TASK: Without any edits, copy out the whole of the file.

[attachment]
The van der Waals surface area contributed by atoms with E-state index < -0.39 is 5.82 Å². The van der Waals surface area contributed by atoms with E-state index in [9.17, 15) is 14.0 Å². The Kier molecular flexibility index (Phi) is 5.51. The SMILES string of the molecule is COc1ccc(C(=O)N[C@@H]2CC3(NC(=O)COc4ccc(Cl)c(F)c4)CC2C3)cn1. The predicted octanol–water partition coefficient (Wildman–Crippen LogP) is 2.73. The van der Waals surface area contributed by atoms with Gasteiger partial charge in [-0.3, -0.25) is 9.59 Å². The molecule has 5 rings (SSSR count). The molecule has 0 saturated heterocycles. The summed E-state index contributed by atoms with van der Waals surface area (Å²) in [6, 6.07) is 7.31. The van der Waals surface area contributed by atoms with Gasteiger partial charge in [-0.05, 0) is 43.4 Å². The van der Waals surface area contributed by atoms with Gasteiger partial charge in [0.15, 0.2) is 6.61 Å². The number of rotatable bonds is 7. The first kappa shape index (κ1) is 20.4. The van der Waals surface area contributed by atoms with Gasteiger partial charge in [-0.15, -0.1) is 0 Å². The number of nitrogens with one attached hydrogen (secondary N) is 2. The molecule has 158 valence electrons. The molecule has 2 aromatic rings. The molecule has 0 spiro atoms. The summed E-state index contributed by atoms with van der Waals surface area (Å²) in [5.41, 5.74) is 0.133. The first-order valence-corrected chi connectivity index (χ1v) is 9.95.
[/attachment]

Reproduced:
The van der Waals surface area contributed by atoms with E-state index < -0.39 is 5.82 Å². The van der Waals surface area contributed by atoms with E-state index in [9.17, 15) is 14.0 Å². The Kier molecular flexibility index (Phi) is 5.51. The SMILES string of the molecule is COc1ccc(C(=O)N[C@@H]2CC3(NC(=O)COc4ccc(Cl)c(F)c4)CC2C3)cn1. The predicted octanol–water partition coefficient (Wildman–Crippen LogP) is 2.73. The van der Waals surface area contributed by atoms with Gasteiger partial charge in [-0.3, -0.25) is 9.59 Å². The molecule has 5 rings (SSSR count). The molecule has 0 saturated heterocycles. The summed E-state index contributed by atoms with van der Waals surface area (Å²) in [6, 6.07) is 7.31. The van der Waals surface area contributed by atoms with Gasteiger partial charge in [-0.05, 0) is 43.4 Å². The van der Waals surface area contributed by atoms with Gasteiger partial charge in [0.15, 0.2) is 6.61 Å². The number of rotatable bonds is 7. The first kappa shape index (κ1) is 20.4. The van der Waals surface area contributed by atoms with Gasteiger partial charge in [-0.15, -0.1) is 0 Å². The number of nitrogens with one attached hydrogen (secondary N) is 2. The molecule has 158 valence electrons. The molecule has 2 aromatic rings. The molecule has 0 spiro atoms. The summed E-state index contributed by atoms with van der Waals surface area (Å²) in [5.41, 5.74) is 0.133. The first-order valence-corrected chi connectivity index (χ1v) is 9.95.